By Erica Wright
The Birmingham Times
At 78, Dianne Moore has lived her fair share of history, which is why it’s important for her to preserve.
“I’ve always been interested in history, especially black history,” she said. “Growing up, I would go to the library and check out all these books and things. … Even now, I have all these books about African-Americans because I am African-
American, and I’m proud of it.
“We, as African-Americans, really need to know where we come from and where we’re going.”
Moore is director of public relations for the Birmingham African-American Genealogy Group (BAAGG), which was organized in 1999 and is the oldest African-American genealogy group in Alabama. The nonprofit organization encourages genealogical research and documentation, and makes presentations at local, state, and national events and seminars. Moore has been with the group for two years.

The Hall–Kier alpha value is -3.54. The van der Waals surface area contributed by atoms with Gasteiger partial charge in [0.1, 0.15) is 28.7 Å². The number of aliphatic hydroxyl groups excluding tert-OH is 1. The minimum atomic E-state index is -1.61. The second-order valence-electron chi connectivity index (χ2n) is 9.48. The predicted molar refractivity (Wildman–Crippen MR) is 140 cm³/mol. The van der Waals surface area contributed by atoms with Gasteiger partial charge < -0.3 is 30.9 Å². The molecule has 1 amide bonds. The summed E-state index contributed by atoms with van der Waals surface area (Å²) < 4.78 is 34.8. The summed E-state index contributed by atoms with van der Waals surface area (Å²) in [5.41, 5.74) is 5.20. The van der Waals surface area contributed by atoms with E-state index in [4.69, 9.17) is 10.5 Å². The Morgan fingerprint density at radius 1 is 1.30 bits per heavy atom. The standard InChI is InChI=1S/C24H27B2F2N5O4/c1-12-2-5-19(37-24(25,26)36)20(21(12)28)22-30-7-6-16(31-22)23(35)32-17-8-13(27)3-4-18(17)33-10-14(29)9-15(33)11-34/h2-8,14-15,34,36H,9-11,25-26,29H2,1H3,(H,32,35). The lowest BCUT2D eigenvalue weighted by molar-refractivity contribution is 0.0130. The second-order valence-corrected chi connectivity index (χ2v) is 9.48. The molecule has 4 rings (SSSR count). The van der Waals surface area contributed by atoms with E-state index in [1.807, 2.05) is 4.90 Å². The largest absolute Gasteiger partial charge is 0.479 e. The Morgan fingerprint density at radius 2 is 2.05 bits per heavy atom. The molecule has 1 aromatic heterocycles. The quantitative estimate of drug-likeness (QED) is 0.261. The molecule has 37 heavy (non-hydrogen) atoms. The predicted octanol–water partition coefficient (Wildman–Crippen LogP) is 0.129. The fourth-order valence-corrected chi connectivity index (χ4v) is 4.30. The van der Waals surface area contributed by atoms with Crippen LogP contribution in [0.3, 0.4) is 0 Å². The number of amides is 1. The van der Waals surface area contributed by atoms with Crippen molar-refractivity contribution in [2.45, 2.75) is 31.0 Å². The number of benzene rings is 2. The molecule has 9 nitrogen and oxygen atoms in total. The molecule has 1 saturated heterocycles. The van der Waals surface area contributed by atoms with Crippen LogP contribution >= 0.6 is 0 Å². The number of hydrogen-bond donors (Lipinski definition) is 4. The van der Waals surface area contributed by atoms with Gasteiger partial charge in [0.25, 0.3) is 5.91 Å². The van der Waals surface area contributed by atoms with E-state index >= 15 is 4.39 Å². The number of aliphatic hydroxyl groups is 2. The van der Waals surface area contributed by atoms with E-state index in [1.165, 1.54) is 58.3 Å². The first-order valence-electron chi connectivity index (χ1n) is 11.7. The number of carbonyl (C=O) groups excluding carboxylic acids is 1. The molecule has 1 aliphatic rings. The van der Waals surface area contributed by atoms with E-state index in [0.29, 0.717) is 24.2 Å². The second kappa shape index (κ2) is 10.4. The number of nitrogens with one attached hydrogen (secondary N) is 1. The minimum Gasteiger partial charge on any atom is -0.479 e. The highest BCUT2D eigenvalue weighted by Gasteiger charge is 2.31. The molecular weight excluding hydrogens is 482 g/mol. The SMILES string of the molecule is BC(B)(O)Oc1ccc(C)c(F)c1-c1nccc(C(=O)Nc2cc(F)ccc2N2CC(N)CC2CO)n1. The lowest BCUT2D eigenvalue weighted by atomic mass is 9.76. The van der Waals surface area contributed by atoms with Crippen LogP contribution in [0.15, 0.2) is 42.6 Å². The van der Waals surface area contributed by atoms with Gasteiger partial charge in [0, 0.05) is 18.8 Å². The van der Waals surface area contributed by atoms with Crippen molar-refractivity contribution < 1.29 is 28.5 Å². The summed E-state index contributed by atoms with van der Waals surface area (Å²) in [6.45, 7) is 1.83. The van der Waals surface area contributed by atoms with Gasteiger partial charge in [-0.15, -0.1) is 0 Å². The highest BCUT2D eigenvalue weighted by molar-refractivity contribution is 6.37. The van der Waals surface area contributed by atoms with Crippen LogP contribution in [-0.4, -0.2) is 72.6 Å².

BAAGG will host its 20th annual Black Heritage Fair at the Birmingham Public Library on Saturday, February 2, from 10 a.m. to 4 p.m.; registration begins at 10 a.m., and the program will start at 11 a.m. This year’s theme is “The Great Migration North and West,” something Moore knows about because her family migrated to Ohio from Alabama.
“I was born in Fairfield at TCI Hospital, [the former Lloyd Noland Hospital, which closed in 2004], but I grew up in Youngstown, Ohio,” said Moore. “[At the time], there were several migrations of African-Americans leaving the rural South and other places for economic reasons. My family was one of those families.
“My father worked for U.S. Steel [in Birmingham], but his siblings all lived in Gary, Ind., or Chicago, Ill. So, we moved to Indiana, [where] we stayed for a few years. Then we moved to Youngstown, Ohio, where I was raised and went to school.”
Growing up in Youngstown, Moore was often one of the few African-Americans in her classes, especially in high school, but that wasn’t a challenge for her.